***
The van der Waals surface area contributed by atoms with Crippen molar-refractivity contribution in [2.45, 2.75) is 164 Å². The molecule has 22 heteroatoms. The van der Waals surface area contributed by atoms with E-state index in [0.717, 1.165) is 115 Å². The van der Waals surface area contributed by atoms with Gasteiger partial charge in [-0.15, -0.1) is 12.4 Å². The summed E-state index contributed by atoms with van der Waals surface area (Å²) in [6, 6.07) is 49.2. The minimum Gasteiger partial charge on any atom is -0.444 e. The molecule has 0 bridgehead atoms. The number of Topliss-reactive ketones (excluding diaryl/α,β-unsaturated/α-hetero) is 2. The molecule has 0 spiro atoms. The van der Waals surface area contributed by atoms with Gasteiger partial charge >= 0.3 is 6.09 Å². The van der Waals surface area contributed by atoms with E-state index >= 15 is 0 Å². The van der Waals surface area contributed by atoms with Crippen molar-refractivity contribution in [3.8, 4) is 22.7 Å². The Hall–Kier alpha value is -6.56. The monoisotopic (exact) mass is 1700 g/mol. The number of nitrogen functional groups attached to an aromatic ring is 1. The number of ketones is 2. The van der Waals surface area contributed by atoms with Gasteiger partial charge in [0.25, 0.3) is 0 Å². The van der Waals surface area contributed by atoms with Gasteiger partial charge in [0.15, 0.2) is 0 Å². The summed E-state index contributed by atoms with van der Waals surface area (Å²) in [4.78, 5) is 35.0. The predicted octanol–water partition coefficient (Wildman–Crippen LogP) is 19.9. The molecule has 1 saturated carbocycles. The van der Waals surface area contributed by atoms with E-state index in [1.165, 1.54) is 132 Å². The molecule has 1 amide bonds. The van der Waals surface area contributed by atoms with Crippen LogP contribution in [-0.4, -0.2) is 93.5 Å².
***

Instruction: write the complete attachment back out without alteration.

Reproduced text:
The van der Waals surface area contributed by atoms with Crippen molar-refractivity contribution in [2.45, 2.75) is 164 Å². The molecule has 22 heteroatoms. The van der Waals surface area contributed by atoms with E-state index in [0.717, 1.165) is 115 Å². The van der Waals surface area contributed by atoms with Gasteiger partial charge in [-0.15, -0.1) is 12.4 Å². The summed E-state index contributed by atoms with van der Waals surface area (Å²) in [6, 6.07) is 49.2. The minimum Gasteiger partial charge on any atom is -0.444 e. The molecule has 0 bridgehead atoms. The number of Topliss-reactive ketones (excluding diaryl/α,β-unsaturated/α-hetero) is 2. The molecule has 0 spiro atoms. The van der Waals surface area contributed by atoms with Gasteiger partial charge >= 0.3 is 6.09 Å². The van der Waals surface area contributed by atoms with E-state index >= 15 is 0 Å². The van der Waals surface area contributed by atoms with Crippen molar-refractivity contribution in [3.8, 4) is 22.7 Å². The Hall–Kier alpha value is -6.56. The monoisotopic (exact) mass is 1700 g/mol. The number of nitrogen functional groups attached to an aromatic ring is 1. The number of ketones is 2. The van der Waals surface area contributed by atoms with Gasteiger partial charge in [0.25, 0.3) is 0 Å². The van der Waals surface area contributed by atoms with Gasteiger partial charge in [0.15, 0.2) is 0 Å². The summed E-state index contributed by atoms with van der Waals surface area (Å²) in [4.78, 5) is 35.0. The predicted octanol–water partition coefficient (Wildman–Crippen LogP) is 19.9. The molecule has 1 saturated carbocycles. The van der Waals surface area contributed by atoms with E-state index in [1.165, 1.54) is 132 Å². The molecule has 1 amide bonds. The van der Waals surface area contributed by atoms with Crippen LogP contribution in [-0.4, -0.2) is 93.5 Å².